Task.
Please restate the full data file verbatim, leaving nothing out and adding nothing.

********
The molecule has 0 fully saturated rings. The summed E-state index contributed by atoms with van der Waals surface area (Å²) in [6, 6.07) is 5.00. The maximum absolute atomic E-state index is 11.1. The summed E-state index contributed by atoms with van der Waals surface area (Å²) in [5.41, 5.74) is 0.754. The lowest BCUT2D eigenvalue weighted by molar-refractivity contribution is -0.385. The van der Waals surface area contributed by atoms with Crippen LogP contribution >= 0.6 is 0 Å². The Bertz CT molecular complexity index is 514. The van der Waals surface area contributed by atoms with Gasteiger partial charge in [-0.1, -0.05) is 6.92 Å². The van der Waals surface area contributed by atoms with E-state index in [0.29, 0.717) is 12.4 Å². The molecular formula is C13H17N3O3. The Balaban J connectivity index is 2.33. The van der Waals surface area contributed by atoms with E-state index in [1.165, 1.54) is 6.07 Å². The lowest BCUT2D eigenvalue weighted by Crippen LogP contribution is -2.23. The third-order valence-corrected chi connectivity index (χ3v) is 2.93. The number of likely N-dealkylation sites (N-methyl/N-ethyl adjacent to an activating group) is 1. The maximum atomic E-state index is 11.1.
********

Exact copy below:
The molecule has 0 fully saturated rings. The summed E-state index contributed by atoms with van der Waals surface area (Å²) in [6, 6.07) is 5.00. The maximum absolute atomic E-state index is 11.1. The summed E-state index contributed by atoms with van der Waals surface area (Å²) in [5.41, 5.74) is 0.754. The lowest BCUT2D eigenvalue weighted by molar-refractivity contribution is -0.385. The van der Waals surface area contributed by atoms with Crippen LogP contribution >= 0.6 is 0 Å². The Bertz CT molecular complexity index is 514. The van der Waals surface area contributed by atoms with Gasteiger partial charge in [-0.1, -0.05) is 6.92 Å². The van der Waals surface area contributed by atoms with E-state index in [0.29, 0.717) is 12.4 Å². The molecular formula is C13H17N3O3. The Balaban J connectivity index is 2.33. The van der Waals surface area contributed by atoms with E-state index in [1.165, 1.54) is 6.07 Å². The lowest BCUT2D eigenvalue weighted by Crippen LogP contribution is -2.23. The third-order valence-corrected chi connectivity index (χ3v) is 2.93. The number of likely N-dealkylation sites (N-methyl/N-ethyl adjacent to an activating group) is 1. The maximum atomic E-state index is 11.1.